Regardless, today he gave a speech that was unhinged even by his standards. Referring to the protests, he said that “this attack is an attack that is aimed at destroying Poland. It is supposed to lead to a triumph of forces which, if they gain power, will fundamentally bring to an end the history of the Polish nation.” Those forces, he warned, demonstrated “certain elements of preparation, perhaps even training.” But true Poles need not fear, Kaczyński concluded, because “today is when we must be able to say ‘no’ to all those who can destroy us, but it depends on us, the state, its apparatus, but it depends above all on us, on our determination, on our courage….Let us defend Poland, let us defend patriotism and show our courage. Only then can we win the war that was declared by our opponents.”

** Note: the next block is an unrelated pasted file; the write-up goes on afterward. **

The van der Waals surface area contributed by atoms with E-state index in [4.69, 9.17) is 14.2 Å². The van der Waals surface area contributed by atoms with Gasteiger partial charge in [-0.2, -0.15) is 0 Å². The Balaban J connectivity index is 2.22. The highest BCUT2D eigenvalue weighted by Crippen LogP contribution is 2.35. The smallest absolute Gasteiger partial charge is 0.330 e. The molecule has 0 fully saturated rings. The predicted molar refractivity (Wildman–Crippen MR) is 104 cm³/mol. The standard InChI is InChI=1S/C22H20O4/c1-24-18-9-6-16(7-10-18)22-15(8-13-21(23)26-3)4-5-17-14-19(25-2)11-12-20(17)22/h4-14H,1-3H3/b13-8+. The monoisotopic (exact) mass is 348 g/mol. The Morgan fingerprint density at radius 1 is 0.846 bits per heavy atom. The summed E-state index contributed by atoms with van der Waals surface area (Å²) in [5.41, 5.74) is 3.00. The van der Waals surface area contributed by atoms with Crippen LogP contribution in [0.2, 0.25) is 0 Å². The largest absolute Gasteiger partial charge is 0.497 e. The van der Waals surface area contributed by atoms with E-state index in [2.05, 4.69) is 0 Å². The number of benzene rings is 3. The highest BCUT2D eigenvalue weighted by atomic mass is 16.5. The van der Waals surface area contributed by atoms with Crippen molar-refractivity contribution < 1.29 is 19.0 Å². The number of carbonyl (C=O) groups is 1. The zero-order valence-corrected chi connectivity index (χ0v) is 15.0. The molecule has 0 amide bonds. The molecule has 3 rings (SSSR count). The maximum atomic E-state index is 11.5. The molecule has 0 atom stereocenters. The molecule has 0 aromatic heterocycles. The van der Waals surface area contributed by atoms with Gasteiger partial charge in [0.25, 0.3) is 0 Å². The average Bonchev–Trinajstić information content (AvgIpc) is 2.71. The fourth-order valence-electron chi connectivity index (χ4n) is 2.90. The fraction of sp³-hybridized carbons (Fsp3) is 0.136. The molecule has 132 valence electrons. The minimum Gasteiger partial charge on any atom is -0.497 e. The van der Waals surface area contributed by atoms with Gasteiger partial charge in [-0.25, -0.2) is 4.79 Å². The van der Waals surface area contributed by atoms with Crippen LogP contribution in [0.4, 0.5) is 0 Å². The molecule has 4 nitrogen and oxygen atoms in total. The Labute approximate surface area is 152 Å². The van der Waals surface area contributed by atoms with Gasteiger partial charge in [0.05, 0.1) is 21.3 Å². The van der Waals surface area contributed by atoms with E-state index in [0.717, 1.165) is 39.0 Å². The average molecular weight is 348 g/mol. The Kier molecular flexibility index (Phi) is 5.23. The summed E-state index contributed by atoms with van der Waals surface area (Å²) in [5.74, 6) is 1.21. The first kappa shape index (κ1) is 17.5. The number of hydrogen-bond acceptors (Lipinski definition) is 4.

If they wish, the PiS government could utilize emergency powers related to the COVID crisis to break up demonstrations. Photographs of the protests show that mask use is near universal, but obviously it isn’t possible to consistently retain social distance at such moments. The pro-choice activists in Poland are facing a dilemma shared by the Black Lives Matters movement in the US: how does one organize a mass movement in the midst of a pandemic? Making things worse, the coronavirus is spiking in Poland, and has now far surpassed the US on a per-capita basis. Polish hospitals are quickly reaching capacity, supplies are at critically low levels, and all signs were pointing to a worsening crisis even before these protests began. In fact, there has been speculation that PiS chose this moment to launch their anti-choice measures precisely because they assumed that protests would be impossible. Clearly, hundreds of thousands of Polish women feel that their reproductive freedoms are worth the risk of COVID.